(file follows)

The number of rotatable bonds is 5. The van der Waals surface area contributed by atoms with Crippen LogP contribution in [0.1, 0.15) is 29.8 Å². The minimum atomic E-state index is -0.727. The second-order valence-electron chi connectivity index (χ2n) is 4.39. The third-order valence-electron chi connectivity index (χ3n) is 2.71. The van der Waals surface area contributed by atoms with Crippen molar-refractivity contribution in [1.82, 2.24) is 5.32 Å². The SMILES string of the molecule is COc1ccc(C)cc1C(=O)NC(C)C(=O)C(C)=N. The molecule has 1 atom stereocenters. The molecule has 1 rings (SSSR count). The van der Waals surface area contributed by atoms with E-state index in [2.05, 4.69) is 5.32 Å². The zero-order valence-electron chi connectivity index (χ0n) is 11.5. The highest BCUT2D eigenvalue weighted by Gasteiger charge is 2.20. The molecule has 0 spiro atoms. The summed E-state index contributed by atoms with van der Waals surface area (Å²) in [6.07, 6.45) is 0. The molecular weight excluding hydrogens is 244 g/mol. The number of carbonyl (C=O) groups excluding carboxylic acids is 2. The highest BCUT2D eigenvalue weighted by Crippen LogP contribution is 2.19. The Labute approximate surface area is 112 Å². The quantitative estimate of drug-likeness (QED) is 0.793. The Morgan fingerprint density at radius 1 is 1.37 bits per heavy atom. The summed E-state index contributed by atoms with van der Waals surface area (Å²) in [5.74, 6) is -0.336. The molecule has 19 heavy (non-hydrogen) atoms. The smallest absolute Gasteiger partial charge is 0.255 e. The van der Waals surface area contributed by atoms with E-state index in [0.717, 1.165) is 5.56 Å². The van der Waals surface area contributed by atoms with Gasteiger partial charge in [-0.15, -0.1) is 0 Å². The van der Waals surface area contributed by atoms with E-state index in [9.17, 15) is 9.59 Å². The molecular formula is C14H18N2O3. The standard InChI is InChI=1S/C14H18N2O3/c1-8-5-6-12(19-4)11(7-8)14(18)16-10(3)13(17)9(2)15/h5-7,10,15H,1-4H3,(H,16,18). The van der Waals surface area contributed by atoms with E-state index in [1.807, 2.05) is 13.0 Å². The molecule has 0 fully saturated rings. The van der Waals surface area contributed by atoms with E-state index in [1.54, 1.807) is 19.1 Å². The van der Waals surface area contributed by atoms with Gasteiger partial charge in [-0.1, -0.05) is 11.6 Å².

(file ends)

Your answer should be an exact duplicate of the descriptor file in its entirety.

The number of rotatable bonds is 5. The van der Waals surface area contributed by atoms with Crippen LogP contribution in [0.1, 0.15) is 29.8 Å². The minimum atomic E-state index is -0.727. The second-order valence-electron chi connectivity index (χ2n) is 4.39. The third-order valence-electron chi connectivity index (χ3n) is 2.71. The van der Waals surface area contributed by atoms with Crippen molar-refractivity contribution in [1.82, 2.24) is 5.32 Å². The SMILES string of the molecule is COc1ccc(C)cc1C(=O)NC(C)C(=O)C(C)=N. The molecule has 1 atom stereocenters. The molecule has 1 rings (SSSR count). The van der Waals surface area contributed by atoms with E-state index in [2.05, 4.69) is 5.32 Å². The zero-order valence-electron chi connectivity index (χ0n) is 11.5. The highest BCUT2D eigenvalue weighted by Gasteiger charge is 2.20. The molecule has 0 spiro atoms. The summed E-state index contributed by atoms with van der Waals surface area (Å²) in [6.07, 6.45) is 0. The molecular weight excluding hydrogens is 244 g/mol. The number of carbonyl (C=O) groups excluding carboxylic acids is 2. The highest BCUT2D eigenvalue weighted by Crippen LogP contribution is 2.19. The Labute approximate surface area is 112 Å². The quantitative estimate of drug-likeness (QED) is 0.793. The Morgan fingerprint density at radius 1 is 1.37 bits per heavy atom. The summed E-state index contributed by atoms with van der Waals surface area (Å²) in [5.74, 6) is -0.336. The molecule has 19 heavy (non-hydrogen) atoms. The smallest absolute Gasteiger partial charge is 0.255 e. The van der Waals surface area contributed by atoms with E-state index in [0.717, 1.165) is 5.56 Å². The van der Waals surface area contributed by atoms with Gasteiger partial charge in [-0.15, -0.1) is 0 Å². The van der Waals surface area contributed by atoms with E-state index in [9.17, 15) is 9.59 Å². The molecular formula is C14H18N2O3. The standard InChI is InChI=1S/C14H18N2O3/c1-8-5-6-12(19-4)11(7-8)14(18)16-10(3)13(17)9(2)15/h5-7,10,15H,1-4H3,(H,16,18). The van der Waals surface area contributed by atoms with E-state index in [1.807, 2.05) is 13.0 Å². The molecule has 0 fully saturated rings. The van der Waals surface area contributed by atoms with E-state index in [1.54, 1.807) is 19.1 Å². The van der Waals surface area contributed by atoms with Gasteiger partial charge in [-0.1, -0.05) is 11.6 Å².